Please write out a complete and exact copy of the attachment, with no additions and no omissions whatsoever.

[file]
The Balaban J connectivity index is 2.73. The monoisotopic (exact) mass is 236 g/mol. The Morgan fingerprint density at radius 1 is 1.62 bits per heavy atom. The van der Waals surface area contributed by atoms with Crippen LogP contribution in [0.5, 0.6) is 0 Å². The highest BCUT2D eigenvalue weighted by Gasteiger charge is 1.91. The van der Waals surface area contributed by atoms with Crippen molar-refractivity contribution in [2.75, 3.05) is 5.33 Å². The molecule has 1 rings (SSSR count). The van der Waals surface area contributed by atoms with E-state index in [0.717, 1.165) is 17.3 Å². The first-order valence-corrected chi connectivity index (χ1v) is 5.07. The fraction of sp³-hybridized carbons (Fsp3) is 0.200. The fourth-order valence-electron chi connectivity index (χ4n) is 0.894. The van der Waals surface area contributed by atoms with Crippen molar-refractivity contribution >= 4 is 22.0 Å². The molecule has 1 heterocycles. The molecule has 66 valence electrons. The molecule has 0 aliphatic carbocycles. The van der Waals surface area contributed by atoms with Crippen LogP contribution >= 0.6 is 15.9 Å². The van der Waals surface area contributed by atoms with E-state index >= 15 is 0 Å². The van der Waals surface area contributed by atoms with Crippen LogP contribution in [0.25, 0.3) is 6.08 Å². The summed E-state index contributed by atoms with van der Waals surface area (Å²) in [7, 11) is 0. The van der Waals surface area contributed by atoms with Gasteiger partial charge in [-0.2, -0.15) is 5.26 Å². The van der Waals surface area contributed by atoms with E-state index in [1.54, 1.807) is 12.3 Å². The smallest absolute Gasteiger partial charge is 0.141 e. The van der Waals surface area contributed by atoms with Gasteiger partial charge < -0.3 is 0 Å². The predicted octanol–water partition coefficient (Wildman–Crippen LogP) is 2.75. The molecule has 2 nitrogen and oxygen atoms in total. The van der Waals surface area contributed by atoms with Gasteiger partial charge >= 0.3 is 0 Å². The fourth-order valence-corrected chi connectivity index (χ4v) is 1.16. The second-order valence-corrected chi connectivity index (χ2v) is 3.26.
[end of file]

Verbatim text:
The Balaban J connectivity index is 2.73. The monoisotopic (exact) mass is 236 g/mol. The Morgan fingerprint density at radius 1 is 1.62 bits per heavy atom. The van der Waals surface area contributed by atoms with Crippen LogP contribution in [0.5, 0.6) is 0 Å². The highest BCUT2D eigenvalue weighted by Gasteiger charge is 1.91. The van der Waals surface area contributed by atoms with Crippen molar-refractivity contribution in [2.75, 3.05) is 5.33 Å². The molecule has 1 rings (SSSR count). The van der Waals surface area contributed by atoms with E-state index in [0.717, 1.165) is 17.3 Å². The first-order valence-corrected chi connectivity index (χ1v) is 5.07. The fraction of sp³-hybridized carbons (Fsp3) is 0.200. The fourth-order valence-electron chi connectivity index (χ4n) is 0.894. The van der Waals surface area contributed by atoms with Crippen molar-refractivity contribution >= 4 is 22.0 Å². The molecule has 1 heterocycles. The molecule has 66 valence electrons. The molecule has 0 aliphatic carbocycles. The van der Waals surface area contributed by atoms with Crippen LogP contribution >= 0.6 is 15.9 Å². The van der Waals surface area contributed by atoms with E-state index >= 15 is 0 Å². The van der Waals surface area contributed by atoms with Crippen LogP contribution in [0.25, 0.3) is 6.08 Å². The summed E-state index contributed by atoms with van der Waals surface area (Å²) in [7, 11) is 0. The van der Waals surface area contributed by atoms with Gasteiger partial charge in [-0.2, -0.15) is 5.26 Å². The van der Waals surface area contributed by atoms with E-state index in [1.54, 1.807) is 12.3 Å². The smallest absolute Gasteiger partial charge is 0.141 e. The van der Waals surface area contributed by atoms with Gasteiger partial charge < -0.3 is 0 Å². The predicted octanol–water partition coefficient (Wildman–Crippen LogP) is 2.75. The molecule has 2 nitrogen and oxygen atoms in total. The van der Waals surface area contributed by atoms with Gasteiger partial charge >= 0.3 is 0 Å². The fourth-order valence-corrected chi connectivity index (χ4v) is 1.16. The second-order valence-corrected chi connectivity index (χ2v) is 3.26.